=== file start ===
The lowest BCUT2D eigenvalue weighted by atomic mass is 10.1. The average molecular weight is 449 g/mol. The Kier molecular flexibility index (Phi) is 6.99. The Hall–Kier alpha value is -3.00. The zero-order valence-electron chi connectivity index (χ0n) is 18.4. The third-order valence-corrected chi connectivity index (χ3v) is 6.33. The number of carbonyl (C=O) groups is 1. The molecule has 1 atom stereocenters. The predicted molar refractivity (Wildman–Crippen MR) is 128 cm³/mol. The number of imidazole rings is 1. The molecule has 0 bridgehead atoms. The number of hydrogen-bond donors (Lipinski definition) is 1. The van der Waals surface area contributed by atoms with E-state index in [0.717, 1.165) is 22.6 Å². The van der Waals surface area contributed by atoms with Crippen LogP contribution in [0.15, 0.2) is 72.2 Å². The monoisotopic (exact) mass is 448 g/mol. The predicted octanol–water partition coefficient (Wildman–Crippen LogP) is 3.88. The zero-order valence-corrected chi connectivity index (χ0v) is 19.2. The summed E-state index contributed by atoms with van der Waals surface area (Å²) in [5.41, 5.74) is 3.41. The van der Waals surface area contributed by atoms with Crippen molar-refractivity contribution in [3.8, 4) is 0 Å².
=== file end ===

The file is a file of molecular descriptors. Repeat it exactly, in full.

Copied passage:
The lowest BCUT2D eigenvalue weighted by atomic mass is 10.1. The average molecular weight is 449 g/mol. The Kier molecular flexibility index (Phi) is 6.99. The Hall–Kier alpha value is -3.00. The zero-order valence-electron chi connectivity index (χ0n) is 18.4. The third-order valence-corrected chi connectivity index (χ3v) is 6.33. The number of carbonyl (C=O) groups is 1. The molecule has 1 atom stereocenters. The predicted molar refractivity (Wildman–Crippen MR) is 128 cm³/mol. The number of imidazole rings is 1. The molecule has 0 bridgehead atoms. The number of hydrogen-bond donors (Lipinski definition) is 1. The van der Waals surface area contributed by atoms with E-state index in [0.717, 1.165) is 22.6 Å². The van der Waals surface area contributed by atoms with Crippen LogP contribution in [0.15, 0.2) is 72.2 Å². The monoisotopic (exact) mass is 448 g/mol. The predicted octanol–water partition coefficient (Wildman–Crippen LogP) is 3.88. The zero-order valence-corrected chi connectivity index (χ0v) is 19.2. The summed E-state index contributed by atoms with van der Waals surface area (Å²) in [5.41, 5.74) is 3.41. The van der Waals surface area contributed by atoms with Crippen molar-refractivity contribution in [3.8, 4) is 0 Å².